The term "zombie debt" refers to any old debt that has suddenly "come back to life" to haunt you. Essentially, these are debts that everyone agrees are too old to collect. If you didn't pay a bill last decade, and no one took you to court over it, then the debt is too old to pursue. If a collection agency contacts you for repairing, the debt becomes a zombie.
In nearly all instances, you are not required to repay zombie debts. In fact, repaying them could lead to expensive legal trouble. Protect yourself by learning more about zombie debt and the strategies that debt scavengers use to frighten people into paying expired debts.
Zombie debt collectors are often trying to collect on accounts that are legally out of bounds. This may include:
Debt scavengers rarely have the legal right to pursue repayment on these accounts. The companies only make money by targeting people who do not understand their rights. At times, they will use illegal strategies to trick you into payment. At other times, they will use legal strategies to collect money that you do not have to repay.
This is a tricky, malicious industry that will try practically anything to get more of your money. Assuming that your debt falls into one of the categories listed above, you do not owe the zombie debt collectors anything.
Not many people in the zombie debt collection industry follow a strict ethical code. They will do just about anything to get money from you. These are some of the most common illegal strategies used to collect zombie debts. Learn about them now so you do not fall for the ploys when a professional tries them on you.
Contacting you by phone and letter is perfectly legal. Otherwise, companies wouldn't have the ability to pursue repayment. The Fair Debt Collection Practices Act, however, limits what collectors can do and say. Harassing language is illegal. If a debt collector uses profanities or threats, then that person has broken the law.
You can usually combat this by telling the collections agency that you know your rights. If that doesn't work, you may need to record future conversations so you will have proof of the harassment.
In the meantime, contact the Association of Credit and Collection Professionals, your state's attorney general, and the Consumer Financial Protection Bureau to file complaints about the abusive behavior.
No one wants to go to court. It's expensive and time-consuming. Zombie debt collectors, however, will likely threaten you with a lawsuit to get their money. Luckily, there are credit card statutes of limitations that can protect you from most lawsuits. If your credit card debt is more than seven years old, then the company probably cannot sue you for repayment.
The statute of limitations differs from state to state, so you need to know the laws in your area before you can confront collectors. If the statute of limitations has expired, tell them that they cannot sue you for repayment. Do not admit that the debt is yours. Simply tell them that the statute of limitations in your state protects anyone from lawsuits after a certain number of years.
If the company keeps threatening to sue, you should contact a lawyer for advice.
Debt collectors might also threaten to report your debt to a credit bureau. Some might even follow through to place negative information in your credit history. This is known as re-aging the debt.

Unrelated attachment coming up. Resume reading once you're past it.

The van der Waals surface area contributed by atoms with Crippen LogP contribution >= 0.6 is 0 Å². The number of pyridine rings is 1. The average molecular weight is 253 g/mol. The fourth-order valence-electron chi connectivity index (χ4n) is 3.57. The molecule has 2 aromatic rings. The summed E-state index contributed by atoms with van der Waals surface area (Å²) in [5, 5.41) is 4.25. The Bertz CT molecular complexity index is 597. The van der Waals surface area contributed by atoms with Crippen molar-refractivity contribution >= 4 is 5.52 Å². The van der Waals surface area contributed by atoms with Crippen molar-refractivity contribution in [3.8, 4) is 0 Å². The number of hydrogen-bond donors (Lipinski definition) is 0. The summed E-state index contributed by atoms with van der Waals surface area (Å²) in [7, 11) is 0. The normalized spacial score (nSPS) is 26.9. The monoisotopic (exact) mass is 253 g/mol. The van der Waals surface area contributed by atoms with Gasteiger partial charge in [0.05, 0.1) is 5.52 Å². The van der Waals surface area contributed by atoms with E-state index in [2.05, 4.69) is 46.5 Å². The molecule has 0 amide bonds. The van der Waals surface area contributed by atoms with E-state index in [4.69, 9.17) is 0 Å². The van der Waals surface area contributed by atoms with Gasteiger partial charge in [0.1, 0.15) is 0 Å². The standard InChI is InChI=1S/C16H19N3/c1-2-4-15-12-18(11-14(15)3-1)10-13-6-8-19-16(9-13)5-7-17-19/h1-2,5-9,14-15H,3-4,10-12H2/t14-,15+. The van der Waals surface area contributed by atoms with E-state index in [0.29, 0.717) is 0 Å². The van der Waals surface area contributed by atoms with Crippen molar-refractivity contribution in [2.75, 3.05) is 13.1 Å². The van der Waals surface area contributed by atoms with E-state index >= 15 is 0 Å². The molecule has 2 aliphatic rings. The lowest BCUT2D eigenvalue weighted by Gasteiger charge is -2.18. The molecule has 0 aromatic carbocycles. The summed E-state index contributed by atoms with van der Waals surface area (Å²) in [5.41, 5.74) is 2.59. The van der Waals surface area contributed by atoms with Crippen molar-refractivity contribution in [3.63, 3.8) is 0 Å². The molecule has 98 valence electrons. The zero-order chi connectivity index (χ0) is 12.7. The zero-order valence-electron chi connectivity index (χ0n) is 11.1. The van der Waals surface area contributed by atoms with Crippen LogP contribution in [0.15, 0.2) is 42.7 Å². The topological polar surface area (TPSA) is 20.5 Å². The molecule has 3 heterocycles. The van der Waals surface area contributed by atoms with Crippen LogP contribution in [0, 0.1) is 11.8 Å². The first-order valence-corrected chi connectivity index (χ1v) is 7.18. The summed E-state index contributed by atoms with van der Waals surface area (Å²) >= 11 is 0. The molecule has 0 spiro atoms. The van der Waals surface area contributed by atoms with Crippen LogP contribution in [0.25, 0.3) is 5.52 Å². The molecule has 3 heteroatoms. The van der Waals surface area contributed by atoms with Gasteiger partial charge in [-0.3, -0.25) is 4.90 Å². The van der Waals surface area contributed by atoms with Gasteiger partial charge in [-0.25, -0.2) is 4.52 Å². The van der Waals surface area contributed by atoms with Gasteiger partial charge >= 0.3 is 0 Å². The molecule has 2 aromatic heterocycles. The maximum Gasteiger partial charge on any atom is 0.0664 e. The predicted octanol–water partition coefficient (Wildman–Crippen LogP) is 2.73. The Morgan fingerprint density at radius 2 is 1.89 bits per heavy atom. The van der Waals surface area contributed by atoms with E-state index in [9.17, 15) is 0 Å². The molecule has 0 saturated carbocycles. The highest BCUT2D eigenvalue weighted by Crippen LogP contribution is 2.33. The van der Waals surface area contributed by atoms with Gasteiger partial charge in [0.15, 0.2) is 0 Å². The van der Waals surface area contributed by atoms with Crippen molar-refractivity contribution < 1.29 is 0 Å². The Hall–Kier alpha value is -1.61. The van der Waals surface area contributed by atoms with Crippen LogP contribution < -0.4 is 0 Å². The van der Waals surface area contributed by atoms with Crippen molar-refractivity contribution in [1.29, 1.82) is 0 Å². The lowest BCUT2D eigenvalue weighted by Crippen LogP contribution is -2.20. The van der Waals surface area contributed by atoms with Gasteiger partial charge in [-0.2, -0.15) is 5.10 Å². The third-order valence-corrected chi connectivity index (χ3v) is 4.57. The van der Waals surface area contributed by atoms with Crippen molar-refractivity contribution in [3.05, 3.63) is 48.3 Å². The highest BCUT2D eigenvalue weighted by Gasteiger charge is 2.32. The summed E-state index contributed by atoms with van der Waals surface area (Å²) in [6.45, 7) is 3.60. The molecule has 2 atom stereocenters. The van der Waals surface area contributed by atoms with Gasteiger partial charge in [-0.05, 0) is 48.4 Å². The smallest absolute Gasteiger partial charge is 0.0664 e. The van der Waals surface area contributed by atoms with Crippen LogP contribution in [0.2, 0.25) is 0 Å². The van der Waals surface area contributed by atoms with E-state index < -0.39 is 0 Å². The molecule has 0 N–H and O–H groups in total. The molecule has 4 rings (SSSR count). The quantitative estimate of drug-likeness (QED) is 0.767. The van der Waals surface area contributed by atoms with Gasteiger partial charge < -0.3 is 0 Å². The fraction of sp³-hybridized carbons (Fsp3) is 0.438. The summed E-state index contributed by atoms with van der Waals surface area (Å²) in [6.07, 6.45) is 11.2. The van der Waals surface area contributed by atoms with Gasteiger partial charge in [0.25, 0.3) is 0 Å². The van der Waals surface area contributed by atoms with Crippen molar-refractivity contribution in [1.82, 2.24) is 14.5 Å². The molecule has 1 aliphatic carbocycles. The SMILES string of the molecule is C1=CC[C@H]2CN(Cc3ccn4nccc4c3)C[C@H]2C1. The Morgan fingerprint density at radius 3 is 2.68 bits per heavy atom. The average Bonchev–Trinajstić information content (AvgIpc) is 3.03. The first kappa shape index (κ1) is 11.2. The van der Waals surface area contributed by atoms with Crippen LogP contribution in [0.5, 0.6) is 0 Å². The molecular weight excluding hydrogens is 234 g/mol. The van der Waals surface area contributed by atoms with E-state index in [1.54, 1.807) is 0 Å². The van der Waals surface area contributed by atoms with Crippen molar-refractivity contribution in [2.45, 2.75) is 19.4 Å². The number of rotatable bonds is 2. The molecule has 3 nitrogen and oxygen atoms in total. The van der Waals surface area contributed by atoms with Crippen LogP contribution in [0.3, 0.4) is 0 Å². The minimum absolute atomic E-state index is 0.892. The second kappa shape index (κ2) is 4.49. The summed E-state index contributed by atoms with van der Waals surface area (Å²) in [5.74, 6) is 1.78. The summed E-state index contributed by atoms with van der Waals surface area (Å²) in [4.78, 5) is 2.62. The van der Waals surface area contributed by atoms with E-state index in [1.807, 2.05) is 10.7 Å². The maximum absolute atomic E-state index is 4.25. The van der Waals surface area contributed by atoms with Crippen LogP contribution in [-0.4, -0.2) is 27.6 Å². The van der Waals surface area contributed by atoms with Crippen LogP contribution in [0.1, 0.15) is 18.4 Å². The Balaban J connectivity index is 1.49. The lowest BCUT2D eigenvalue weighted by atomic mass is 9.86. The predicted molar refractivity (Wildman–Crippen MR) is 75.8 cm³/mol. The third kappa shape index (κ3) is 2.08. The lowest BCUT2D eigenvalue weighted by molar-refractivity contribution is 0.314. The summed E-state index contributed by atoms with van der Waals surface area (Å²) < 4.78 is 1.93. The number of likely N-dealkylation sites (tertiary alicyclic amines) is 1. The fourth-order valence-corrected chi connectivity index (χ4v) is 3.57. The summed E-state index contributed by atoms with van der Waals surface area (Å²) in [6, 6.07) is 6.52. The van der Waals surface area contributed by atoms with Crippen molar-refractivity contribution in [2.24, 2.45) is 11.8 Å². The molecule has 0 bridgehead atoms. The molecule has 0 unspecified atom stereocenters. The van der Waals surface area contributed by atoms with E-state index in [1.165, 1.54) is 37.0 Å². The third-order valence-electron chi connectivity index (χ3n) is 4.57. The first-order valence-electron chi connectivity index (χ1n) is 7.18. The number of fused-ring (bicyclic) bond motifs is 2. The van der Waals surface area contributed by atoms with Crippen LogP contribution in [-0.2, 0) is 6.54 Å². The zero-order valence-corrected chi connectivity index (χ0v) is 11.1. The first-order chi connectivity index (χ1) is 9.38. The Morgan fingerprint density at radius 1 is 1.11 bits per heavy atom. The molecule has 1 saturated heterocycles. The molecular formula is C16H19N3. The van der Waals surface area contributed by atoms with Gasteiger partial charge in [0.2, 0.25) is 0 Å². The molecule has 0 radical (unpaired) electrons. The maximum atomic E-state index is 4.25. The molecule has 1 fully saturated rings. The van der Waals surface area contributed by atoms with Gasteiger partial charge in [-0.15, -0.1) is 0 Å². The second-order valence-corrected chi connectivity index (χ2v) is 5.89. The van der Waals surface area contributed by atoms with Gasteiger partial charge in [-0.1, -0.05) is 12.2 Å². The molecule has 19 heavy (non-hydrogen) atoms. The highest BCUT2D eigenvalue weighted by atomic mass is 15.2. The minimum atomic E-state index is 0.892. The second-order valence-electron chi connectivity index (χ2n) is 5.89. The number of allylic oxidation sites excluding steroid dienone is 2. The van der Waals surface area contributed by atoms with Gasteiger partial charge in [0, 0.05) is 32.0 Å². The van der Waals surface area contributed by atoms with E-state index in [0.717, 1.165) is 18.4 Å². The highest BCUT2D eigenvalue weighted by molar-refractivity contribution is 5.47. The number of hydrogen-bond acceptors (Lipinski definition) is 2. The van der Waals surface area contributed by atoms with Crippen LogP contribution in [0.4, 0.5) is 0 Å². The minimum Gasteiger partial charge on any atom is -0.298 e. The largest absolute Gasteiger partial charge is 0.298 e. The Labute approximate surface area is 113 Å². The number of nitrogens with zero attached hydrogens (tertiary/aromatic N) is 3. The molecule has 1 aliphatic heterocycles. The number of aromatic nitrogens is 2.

Most types of debt can only remain on your credit history for up to seven years. Zombie debt, by definition, does not belong in your credit history. It's old, outdated information that has lost its usefulness.
Zombie debt collectors will still do this to make your life difficult. Tell them that it is illegal. If they contact credit bureaus anyway, dispute the debt by contacting the collector. If that doesn't work, you will need to dispute entries with the three major credit bureaus.
Zombie debt collectors usually try to stay within the law so they can get repayment without going to court. Many of these legal strategies, however, still look unethical to most consumers. You need to know that unfair isn't always the same thing as illegal. Even if debt collectors use legal strategies, you may need to take an aggressive stance against them.
Debt scavengers may tell you that they will eliminate your debt if you make a partial payment. If you're tired of getting letters and phone calls about the old debt, practically any payment plan can sound good. When a scavenger offers to settle the debt for pennies on the dollar, many people jump at the chance.
This is a big mistake. Do not fall for the trick. Once you make a payment, they will double their efforts to get the rest of the money. Even worse, making a small payment could reopen the debt. You think you're paying off a mild annoyance, but you're actually restarting the clock on your credit card state of limitations. That means the collector can now sue you in court.
Knowing your rights is the most important part of dealing with zombie debt collectors. Ignoring the scavengers is usually the best thing you can do. Do not talk to them on the phone. Hang up as soon as you realize it is a collection agency. If the company sends you a letter in the mail, read it to see what they have to say, but do not respond unless you have good legal reason to do so.
All debt collectors are required to give you validation upon request. If you want validation, send a certified letter to the collector.
If the debt scavengers files a lawsuit, respond to it. Do not ignore it. If the statute of limitations has passed, the judge will likely through the case out. If you do not appear in court, though, you could be held in contempt. You should always be the party who follows the law. Let the collectors make mistakes that will backfire on them.